A U.S.-Russian crew landed safely on Friday in the steppes of Kazakhstan following a stint on the International Space Station and was greeted with extra precautions due to the coronavirus.
Following a stint on the International Space Station, NASA astronauts Jessica Meir and Andrew Morgan and Russian Oleg Skripochka touched down as scheduled at 0516 GMT on Friday. Their Soyuz landing capsule landed under a striped orange-and-white parachute about 150 kilometres southeast of Dzhezkazgan in central Kazakhstan.
The crew returned to Earth exactly 50 years after the Apollo 13 astronauts splashed down in the Pacific after an oxygen tank explosion aborted the moon-landing mission.
“It’s a little bit surreal to think that we’re going back, especially given the situation that’s been unfolding on the ground,” flight engineer Jessica Meir told a reporter Wednesday. “It looks like we are going back to a completely different planet. So it will be certainly an interesting experience for us.”
Because of coronavirus travel restrictions and safety protocols, the U.S. astronauts faced long helicopter rides back to their Baikonur Cosmodrome launch site and then a three-hour overland trip to reach a NASA jet standing by at the nearest approved landing site to carry them home to Houston.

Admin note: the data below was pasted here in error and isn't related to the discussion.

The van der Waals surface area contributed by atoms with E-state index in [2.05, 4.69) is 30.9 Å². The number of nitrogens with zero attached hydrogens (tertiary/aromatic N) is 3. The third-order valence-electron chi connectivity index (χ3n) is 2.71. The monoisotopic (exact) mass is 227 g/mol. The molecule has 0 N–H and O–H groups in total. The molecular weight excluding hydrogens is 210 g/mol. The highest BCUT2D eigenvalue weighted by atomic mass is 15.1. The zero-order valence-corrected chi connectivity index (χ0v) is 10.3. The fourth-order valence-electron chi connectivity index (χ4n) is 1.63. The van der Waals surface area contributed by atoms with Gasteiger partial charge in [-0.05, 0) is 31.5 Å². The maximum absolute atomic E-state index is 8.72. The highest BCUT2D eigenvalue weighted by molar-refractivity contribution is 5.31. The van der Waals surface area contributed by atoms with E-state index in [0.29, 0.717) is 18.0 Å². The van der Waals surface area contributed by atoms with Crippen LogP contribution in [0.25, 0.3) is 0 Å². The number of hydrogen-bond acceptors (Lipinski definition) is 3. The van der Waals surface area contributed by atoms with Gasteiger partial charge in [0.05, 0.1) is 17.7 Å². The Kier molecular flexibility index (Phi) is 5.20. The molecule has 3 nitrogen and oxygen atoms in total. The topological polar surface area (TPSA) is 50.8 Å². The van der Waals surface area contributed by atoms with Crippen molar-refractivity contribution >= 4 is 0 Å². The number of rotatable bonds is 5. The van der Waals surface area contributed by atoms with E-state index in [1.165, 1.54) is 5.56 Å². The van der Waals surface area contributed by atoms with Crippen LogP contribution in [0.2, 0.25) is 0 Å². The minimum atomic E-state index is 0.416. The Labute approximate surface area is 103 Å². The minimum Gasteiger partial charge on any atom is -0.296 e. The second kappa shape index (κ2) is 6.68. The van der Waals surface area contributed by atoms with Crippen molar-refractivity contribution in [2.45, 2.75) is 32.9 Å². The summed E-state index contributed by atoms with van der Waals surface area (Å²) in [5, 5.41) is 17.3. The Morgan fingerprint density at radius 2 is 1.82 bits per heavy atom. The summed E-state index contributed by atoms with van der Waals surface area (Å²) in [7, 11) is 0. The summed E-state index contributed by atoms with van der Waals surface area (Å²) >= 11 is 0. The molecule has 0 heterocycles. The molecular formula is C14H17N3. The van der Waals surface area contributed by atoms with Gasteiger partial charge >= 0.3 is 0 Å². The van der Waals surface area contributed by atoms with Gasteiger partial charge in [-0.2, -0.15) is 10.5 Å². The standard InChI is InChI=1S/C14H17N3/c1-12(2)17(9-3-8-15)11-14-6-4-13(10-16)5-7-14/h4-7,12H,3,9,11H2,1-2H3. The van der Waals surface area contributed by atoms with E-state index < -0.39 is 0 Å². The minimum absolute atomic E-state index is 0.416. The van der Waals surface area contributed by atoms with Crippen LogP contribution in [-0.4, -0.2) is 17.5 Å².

Oleg Skripochka, commander of the Soyuz MS-15/61 spacecraft that carried the trio back to Earth, faced a somewhat easier journey. He planned to catch a Russian jet at the cosmodrome for the flight back to his home in Star City near Moscow.
The long trip back to Earth began at 9:53 p.m. EDT Thursday when Skripochka, Meir and Morgan undocked from the aft port of the station’s Russian Zvezda module, leaving NASA astronaut Chris Cassidy and cosmonauts Anatoly Ivanishin and Ivan Vagner behind aboard the lab complex.
Roscosmos director Dmitry Rogozin said the three astronauts were feeling well.
Morgan wrapped up a 272-day mission on his first flight into space. He conducted seven spacewalks, four of which were to improve and extend the life of the station’s Alpha Magnetic Spectrometer, which looks for evidence of dark matter in the universe.
Meir and Skripochka spent 205 days in space, with Meir carrying out the first three all-women spacewalks with her crewmate Christina Koch, who returned from space in February.
On Friday, Russia’s space corporation Roscosmos said it had 42 coronavirus cases and reported the first deaths. It said two workers who died had tested positive for the virus and another employee, who died of pneumonia, was suspected of having the infection.